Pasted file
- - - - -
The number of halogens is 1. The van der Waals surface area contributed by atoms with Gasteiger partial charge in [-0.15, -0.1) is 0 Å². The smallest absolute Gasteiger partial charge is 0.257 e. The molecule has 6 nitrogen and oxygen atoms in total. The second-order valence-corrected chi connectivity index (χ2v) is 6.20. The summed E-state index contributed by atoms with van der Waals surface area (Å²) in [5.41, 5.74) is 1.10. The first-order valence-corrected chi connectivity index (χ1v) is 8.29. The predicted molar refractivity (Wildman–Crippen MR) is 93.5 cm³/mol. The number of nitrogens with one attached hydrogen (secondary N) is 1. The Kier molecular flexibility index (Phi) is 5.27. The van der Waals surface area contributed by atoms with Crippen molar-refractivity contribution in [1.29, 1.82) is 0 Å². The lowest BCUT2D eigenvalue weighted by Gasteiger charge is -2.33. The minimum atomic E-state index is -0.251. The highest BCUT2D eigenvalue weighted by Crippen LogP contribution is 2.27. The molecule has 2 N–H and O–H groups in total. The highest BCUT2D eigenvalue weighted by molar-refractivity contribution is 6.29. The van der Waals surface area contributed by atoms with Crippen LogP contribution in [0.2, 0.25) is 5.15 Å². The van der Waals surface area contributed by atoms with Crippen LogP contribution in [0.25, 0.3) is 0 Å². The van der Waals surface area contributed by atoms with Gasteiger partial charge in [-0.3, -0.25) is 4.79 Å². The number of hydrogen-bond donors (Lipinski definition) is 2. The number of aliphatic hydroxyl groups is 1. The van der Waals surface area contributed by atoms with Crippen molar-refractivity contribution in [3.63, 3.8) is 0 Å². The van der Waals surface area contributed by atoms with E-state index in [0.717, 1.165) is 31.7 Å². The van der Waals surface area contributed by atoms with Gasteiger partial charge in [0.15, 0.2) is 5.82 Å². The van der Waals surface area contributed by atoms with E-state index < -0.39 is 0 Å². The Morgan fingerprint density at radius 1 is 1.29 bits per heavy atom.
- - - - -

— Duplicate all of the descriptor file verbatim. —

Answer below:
The number of halogens is 1. The van der Waals surface area contributed by atoms with Gasteiger partial charge in [-0.15, -0.1) is 0 Å². The smallest absolute Gasteiger partial charge is 0.257 e. The molecule has 6 nitrogen and oxygen atoms in total. The second-order valence-corrected chi connectivity index (χ2v) is 6.20. The summed E-state index contributed by atoms with van der Waals surface area (Å²) in [5.41, 5.74) is 1.10. The first-order valence-corrected chi connectivity index (χ1v) is 8.29. The predicted molar refractivity (Wildman–Crippen MR) is 93.5 cm³/mol. The number of nitrogens with one attached hydrogen (secondary N) is 1. The Kier molecular flexibility index (Phi) is 5.27. The van der Waals surface area contributed by atoms with Crippen molar-refractivity contribution in [1.29, 1.82) is 0 Å². The lowest BCUT2D eigenvalue weighted by Gasteiger charge is -2.33. The minimum atomic E-state index is -0.251. The highest BCUT2D eigenvalue weighted by Crippen LogP contribution is 2.27. The molecule has 2 N–H and O–H groups in total. The highest BCUT2D eigenvalue weighted by molar-refractivity contribution is 6.29. The van der Waals surface area contributed by atoms with Crippen LogP contribution in [0.2, 0.25) is 5.15 Å². The van der Waals surface area contributed by atoms with Crippen LogP contribution in [0.25, 0.3) is 0 Å². The van der Waals surface area contributed by atoms with Gasteiger partial charge in [-0.3, -0.25) is 4.79 Å². The number of hydrogen-bond donors (Lipinski definition) is 2. The number of aliphatic hydroxyl groups is 1. The van der Waals surface area contributed by atoms with Crippen molar-refractivity contribution in [3.63, 3.8) is 0 Å². The van der Waals surface area contributed by atoms with E-state index in [0.717, 1.165) is 31.7 Å². The van der Waals surface area contributed by atoms with Gasteiger partial charge in [0.15, 0.2) is 5.82 Å². The van der Waals surface area contributed by atoms with E-state index < -0.39 is 0 Å². The Morgan fingerprint density at radius 1 is 1.29 bits per heavy atom.